The slowdown in the job market in the United States is confirmed. In August, the number of job creations was 187,000, significantly below the average for the past twelve months, which was 271,000, according to data published on Friday 1er September, by the US Bureau of Labor. The statistics have also been revised downwards for the months of June and July, down 110,000 jobs compared to the initial estimates. As for unemployment, it rose quite sharply, rising from 3.5% to 3.8% between July and August, returning to its highest level since the start of 2022.
These data confirm that the astonishing dynamics of the job market since the end of the pandemic are coming to an end. However, it is not, for the moment, the recession that has been heralded many times, far from it: American growth, in the second quarter, at an annualized rate, was 2.1%, and it should be 2. 3% in the third quarter, according to economic research firm Capital Economics. “The markets are going to like it, reacted, on Twitter, Mohamed El-Erian, president of Queen’s College, at the University of Cambridge, in the United Kingdom, and specialist in financial markets. These are moderate signals for the economy. »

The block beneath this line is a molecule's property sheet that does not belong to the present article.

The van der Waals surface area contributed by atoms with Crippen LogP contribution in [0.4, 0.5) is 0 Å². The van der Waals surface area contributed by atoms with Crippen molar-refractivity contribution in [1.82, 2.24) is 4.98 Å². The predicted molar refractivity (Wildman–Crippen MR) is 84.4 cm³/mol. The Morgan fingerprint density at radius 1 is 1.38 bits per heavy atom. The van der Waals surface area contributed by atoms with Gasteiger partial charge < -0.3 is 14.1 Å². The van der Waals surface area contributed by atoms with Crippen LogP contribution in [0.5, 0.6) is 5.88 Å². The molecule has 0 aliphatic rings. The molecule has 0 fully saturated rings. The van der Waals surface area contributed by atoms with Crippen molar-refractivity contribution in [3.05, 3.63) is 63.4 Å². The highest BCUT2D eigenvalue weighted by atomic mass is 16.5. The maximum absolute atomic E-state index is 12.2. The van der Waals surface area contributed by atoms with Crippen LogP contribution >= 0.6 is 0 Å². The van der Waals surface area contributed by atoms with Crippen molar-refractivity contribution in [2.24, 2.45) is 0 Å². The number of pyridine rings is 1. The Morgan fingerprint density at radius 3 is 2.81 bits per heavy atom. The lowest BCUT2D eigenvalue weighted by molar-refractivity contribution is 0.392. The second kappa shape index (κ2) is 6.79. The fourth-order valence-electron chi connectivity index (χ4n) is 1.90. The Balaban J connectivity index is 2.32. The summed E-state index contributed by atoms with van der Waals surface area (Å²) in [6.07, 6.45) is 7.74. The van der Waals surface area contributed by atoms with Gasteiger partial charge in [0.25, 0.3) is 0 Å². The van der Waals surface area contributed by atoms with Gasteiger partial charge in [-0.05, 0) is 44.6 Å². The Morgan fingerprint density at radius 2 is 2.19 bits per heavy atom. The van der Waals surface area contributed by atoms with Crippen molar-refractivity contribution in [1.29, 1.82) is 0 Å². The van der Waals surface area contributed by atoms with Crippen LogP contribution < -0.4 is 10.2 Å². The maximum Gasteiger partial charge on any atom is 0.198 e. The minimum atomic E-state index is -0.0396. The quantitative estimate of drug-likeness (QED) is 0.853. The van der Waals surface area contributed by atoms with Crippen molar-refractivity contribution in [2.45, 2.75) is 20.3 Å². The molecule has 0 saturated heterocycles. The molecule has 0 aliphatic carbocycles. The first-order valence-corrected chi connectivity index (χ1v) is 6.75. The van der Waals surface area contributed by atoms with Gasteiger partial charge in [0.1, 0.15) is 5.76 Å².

The stock markets actually reacted positively, all posting a slight increase, while US two-year interest rates fell from 5.1% at the start of the week to 4.9% on Friday.
This positive reception given to an economic slowdown reflects the paradoxical play of interest rates. To fight against inflation, the Federal Reserve (Fed, American central bank) increased its rates from 0% to 5.25% in eighteen months. If the rise in prices has slowed sharply – it was 3.2% in July – Jay Powell, its president, continues to be vigilant, worried in particular about the too lively labor market, which risks pushing wages to the bottom. rise. At the symposium of the annual meeting of central bankers in Jackson Hole (Wyoming), on August 25, he repeated it: “Reducing inflation to 2% on a sustainable basis [son objectif] should require a period of moderate growth as well as an easing of labor market conditions. »
The Fed’s whole bet is to achieve this while avoiding a collapse of the economy, an ideal soft landing scenario. Friday’s statistics go rather in this direction: they are “more moderate but solid job creation – that’s what the markets and the Fed were expecting”, believes Florian Ielpo, director of macroeconomics at Lombard Odier, an et management group. Be careful, replies economist Véronique Riches-Flores: “the employment figures offer the opportunity for a break from the Fed in September, the rest, we will see. »
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